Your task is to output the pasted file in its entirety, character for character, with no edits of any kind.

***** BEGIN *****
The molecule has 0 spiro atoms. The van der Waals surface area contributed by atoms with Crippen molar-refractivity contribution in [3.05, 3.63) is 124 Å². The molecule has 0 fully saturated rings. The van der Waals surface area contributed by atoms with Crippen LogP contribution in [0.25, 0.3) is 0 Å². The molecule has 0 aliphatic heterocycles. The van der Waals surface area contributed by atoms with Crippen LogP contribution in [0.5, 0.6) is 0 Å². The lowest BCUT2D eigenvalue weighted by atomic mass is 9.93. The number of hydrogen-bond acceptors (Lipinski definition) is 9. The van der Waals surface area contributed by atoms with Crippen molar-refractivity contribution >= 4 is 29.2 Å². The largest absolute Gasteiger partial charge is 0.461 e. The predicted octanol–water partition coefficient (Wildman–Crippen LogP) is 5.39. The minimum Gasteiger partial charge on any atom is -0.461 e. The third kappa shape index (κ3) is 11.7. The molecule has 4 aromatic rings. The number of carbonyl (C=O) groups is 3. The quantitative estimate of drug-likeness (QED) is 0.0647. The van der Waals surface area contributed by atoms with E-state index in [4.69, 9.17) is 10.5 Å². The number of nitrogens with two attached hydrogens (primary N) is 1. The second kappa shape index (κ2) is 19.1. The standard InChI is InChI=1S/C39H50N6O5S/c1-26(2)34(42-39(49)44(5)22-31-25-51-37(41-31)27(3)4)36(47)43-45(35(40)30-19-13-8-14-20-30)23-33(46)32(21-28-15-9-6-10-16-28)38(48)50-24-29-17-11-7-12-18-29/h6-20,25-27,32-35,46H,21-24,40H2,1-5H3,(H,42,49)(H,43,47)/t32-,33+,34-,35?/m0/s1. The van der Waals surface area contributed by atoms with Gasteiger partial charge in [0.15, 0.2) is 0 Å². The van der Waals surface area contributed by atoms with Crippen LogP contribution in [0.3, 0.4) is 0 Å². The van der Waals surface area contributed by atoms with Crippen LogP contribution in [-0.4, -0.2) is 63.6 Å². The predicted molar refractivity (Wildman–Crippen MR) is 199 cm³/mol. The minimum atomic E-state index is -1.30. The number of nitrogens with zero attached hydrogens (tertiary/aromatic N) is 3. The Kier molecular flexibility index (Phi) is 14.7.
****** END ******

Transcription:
The molecule has 0 spiro atoms. The van der Waals surface area contributed by atoms with Crippen molar-refractivity contribution in [3.05, 3.63) is 124 Å². The molecule has 0 fully saturated rings. The van der Waals surface area contributed by atoms with Crippen LogP contribution in [0.25, 0.3) is 0 Å². The molecule has 0 aliphatic heterocycles. The van der Waals surface area contributed by atoms with Crippen LogP contribution in [0.5, 0.6) is 0 Å². The lowest BCUT2D eigenvalue weighted by atomic mass is 9.93. The number of hydrogen-bond acceptors (Lipinski definition) is 9. The van der Waals surface area contributed by atoms with Crippen molar-refractivity contribution >= 4 is 29.2 Å². The largest absolute Gasteiger partial charge is 0.461 e. The predicted octanol–water partition coefficient (Wildman–Crippen LogP) is 5.39. The minimum Gasteiger partial charge on any atom is -0.461 e. The third kappa shape index (κ3) is 11.7. The molecule has 4 aromatic rings. The number of carbonyl (C=O) groups is 3. The quantitative estimate of drug-likeness (QED) is 0.0647. The van der Waals surface area contributed by atoms with E-state index in [4.69, 9.17) is 10.5 Å². The number of nitrogens with two attached hydrogens (primary N) is 1. The second kappa shape index (κ2) is 19.1. The standard InChI is InChI=1S/C39H50N6O5S/c1-26(2)34(42-39(49)44(5)22-31-25-51-37(41-31)27(3)4)36(47)43-45(35(40)30-19-13-8-14-20-30)23-33(46)32(21-28-15-9-6-10-16-28)38(48)50-24-29-17-11-7-12-18-29/h6-20,25-27,32-35,46H,21-24,40H2,1-5H3,(H,42,49)(H,43,47)/t32-,33+,34-,35?/m0/s1. The van der Waals surface area contributed by atoms with Gasteiger partial charge in [0.15, 0.2) is 0 Å². The van der Waals surface area contributed by atoms with Crippen LogP contribution in [0.3, 0.4) is 0 Å². The van der Waals surface area contributed by atoms with Crippen LogP contribution in [-0.4, -0.2) is 63.6 Å². The predicted molar refractivity (Wildman–Crippen MR) is 199 cm³/mol. The minimum atomic E-state index is -1.30. The number of nitrogens with zero attached hydrogens (tertiary/aromatic N) is 3. The Kier molecular flexibility index (Phi) is 14.7.